- Luke 8:1-3 says that as Jesus went through the cities and villages bringing the good news of the Kingdom of God, he had with him the twelve disciples as well as some women. Luke then names some of these women. If this really happened, then I can’t begin to express what a potential scandal this could have been. Women were a part of Jesus’ Galilean and Judean tour! And they helped provide for him out of the resources they controlled. Instead of staying at home and keeping out of sight, these women (apparently with Jesus’ approval) were walking the dusty trails of Palestine with Jesus. It would be unimaginable to find any rabbi who would travel with women in his entourage. There is a freedom enjoyed by these women that was virtually unknown in Jesus’ day.
- In Luke 7:36-49 we have the story of the woman who washes Jesus’ feet with her hair mixing tears and an ointment. The host of the dinner knows that this woman is a “sinner.” The term “sinner” when used of women often meant prostitute. This woman is so grateful for the good news she had heard Jesus proclaim, she does something no self-respecting woman would do. As was the custom in Jesus’ day, Jesus was reclining at the table and his feet would have been stretched out on the couch behind him. The woman could have easily anointed his feet. Jesus, after reprimanding his host, tells the woman, “Your sins are forgiven. Your faith has saved you, go in peace.” Once again, we see an attitude on the part of Jesus that one would not expect from anyone in the ancient Near East or throughout the Roman Empire.
- In Matthew 15:21-28 Jesus has left his Jewish homeland to find some much-needed rest in the district of Tyre and Sidon (Gentile territory). He encounters a pagan woman who begs him to heal her daughter. Jesus says that he has come for the lost sheep of the house of Israel, not for her or other Gentiles. But the woman continues to beg. Jesus then says that it’s not fair to take the children’s (Jews) food and throw it to the dogs (Gentiles). But the woman replied that even “the little puppy dogs” eat the crumbs that fall from their master’s table. Jesus, amazed at her humility, intelligence, and persistence, says, “Woman, great is your faith! Let it be done for you as your wish.” And we are told that the woman’s daughter was healed immediately. Some scholars maintain that this incident was a moment of great revelation to Jesus. Up until then, he had restricted his mission to his fellow Jews. I think he would have assumed that eventually his message of the Kingdom of God would have included Gentiles. Many Jews, taking their cue from the Old Testament prophets, believed that God’s grace and mercy would include all nations. But this woman opened Jesus’ eyes and perhaps taught him something about the good news that Jesus had not yet fully realized. One scholar even calls this the story of a “woman who taught Jesus a lesson.”
- We could also look at some of Jesus’ parables where women demonstrate something crucial about the nature of God or about the nature of faith. (Consider the parables of the woman with the lost coin, the woman who kneads the bread with yeast, the widow who irritates a corrupt judge who won’t hear her case until he says, “I don’t fear God nor man, but to shut this woman up, I will hear her complaint.”) We also have the reference in Matthew 23:7 to Jesus’ poignant lament over Jerusalem: “Jerusalem, Jerusalem, the city that kills the prophets and stones those who are sent to it! How often have I desired to gather your children together as a hen gathers her chicks under her wings, and you were not willing!” How many times have you heard Jesus compared to a mother hen wanting to protect and care for her young? What does this say about Jesus? About God?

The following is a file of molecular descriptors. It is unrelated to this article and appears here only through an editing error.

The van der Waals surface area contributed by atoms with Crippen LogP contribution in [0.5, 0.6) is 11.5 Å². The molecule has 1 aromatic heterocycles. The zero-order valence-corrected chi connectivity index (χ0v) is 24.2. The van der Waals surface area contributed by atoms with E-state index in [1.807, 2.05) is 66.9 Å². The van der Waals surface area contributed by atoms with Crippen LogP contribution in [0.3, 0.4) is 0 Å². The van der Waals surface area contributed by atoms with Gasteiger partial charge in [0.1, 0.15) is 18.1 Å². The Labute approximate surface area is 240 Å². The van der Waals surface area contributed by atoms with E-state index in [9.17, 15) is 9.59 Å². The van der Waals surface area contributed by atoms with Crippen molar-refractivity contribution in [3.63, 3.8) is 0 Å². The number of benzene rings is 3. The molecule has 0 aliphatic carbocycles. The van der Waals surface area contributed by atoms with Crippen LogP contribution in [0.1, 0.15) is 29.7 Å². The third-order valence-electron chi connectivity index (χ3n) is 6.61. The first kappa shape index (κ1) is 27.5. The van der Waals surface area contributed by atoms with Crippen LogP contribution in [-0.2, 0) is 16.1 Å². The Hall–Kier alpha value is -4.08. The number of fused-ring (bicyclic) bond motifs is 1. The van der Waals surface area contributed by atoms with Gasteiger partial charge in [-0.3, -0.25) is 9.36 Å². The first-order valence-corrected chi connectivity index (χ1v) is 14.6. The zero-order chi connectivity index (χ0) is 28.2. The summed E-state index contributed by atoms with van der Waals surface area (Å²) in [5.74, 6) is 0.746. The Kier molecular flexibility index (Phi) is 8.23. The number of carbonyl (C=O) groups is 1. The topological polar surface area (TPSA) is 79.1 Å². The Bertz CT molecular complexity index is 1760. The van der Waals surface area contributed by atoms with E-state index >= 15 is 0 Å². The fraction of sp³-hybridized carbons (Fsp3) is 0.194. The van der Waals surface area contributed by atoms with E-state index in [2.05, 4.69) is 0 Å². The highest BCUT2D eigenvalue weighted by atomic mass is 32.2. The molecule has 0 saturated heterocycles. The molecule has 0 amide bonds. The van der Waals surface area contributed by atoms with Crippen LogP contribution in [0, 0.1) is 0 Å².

- And then there is the parable of the prodigal son. The father in that parable does not act like any patriarch would have acted in Jesus’ day. Instead, he acts like a mother. He runs to greet his prodigal son. No Jewish male old enough to have grown sons would have run. Such was beneath a father’s dignity. He embraces his son and kisses him over and over, just like a mother would do to show her great love. (The Greek verb used here indicates that there were repeated kisses. That father slobbered all over the boy! No father would have done that in the ancient world—but a mother would have done so.) When the prodigal begins his rehearsed speech of repentance, the father cuts him off and tells the servants to bring shoes for his son’s feet, the finest robe (which would have belonged to the father) to replace his son’s rags, and a ring for his son’s finger. He’s just happy to have the boy home. And he commands that a fatted calf be killed to celebrate this homecoming. I wonder how many calves this father had fattened waiting for his boy to return home. The fatted calf would have been enough to feed the whole village. The father intends to announce to all his neighbors his intention to accept his son back with no thought of punishment or even reproach. And then he goes out to his older son who is sulking outside, resentful of the party being thrown for his brother. The father patiently tries to convince this elder son whom he also loves to join the fun and embrace his brother. No father would have gone out to his son. The son would have to come to the father. All through this parable, which would have seemed scandalous to the original audience, the father acts like a loving mother.
- And finally, as I have said in several blog articles, the primary characteristic of God according to Jesus is compassion. The Hebrew word for compassion goes back to a root word meaning the “womb” of a mother. It’s what a mother feels for her children. God’s essential and eternal nature is best compared to the deep love and empathy of a mother, not a father. The God Jesus called Abba is at heart a Mother whose love and grace would be hard to find among the patriarchs of any age.
I believe that professor thirty-five years ago was absolutely correct about Jesus’ view of and attitude toward women. One of the most sinister and destructive realities Jesus had to deal with two thousand years ago was patriarchy. We have made some strides in our day in disarming such a malevolent force, but we still have a long way to go. It’s way past time to let the “genie out of the bottle.” Once we do so, everyone (men and women, boys and girls) will be liberated from an oppressive structure that is at the root of so much of the misery, violence, and sadness within our world today.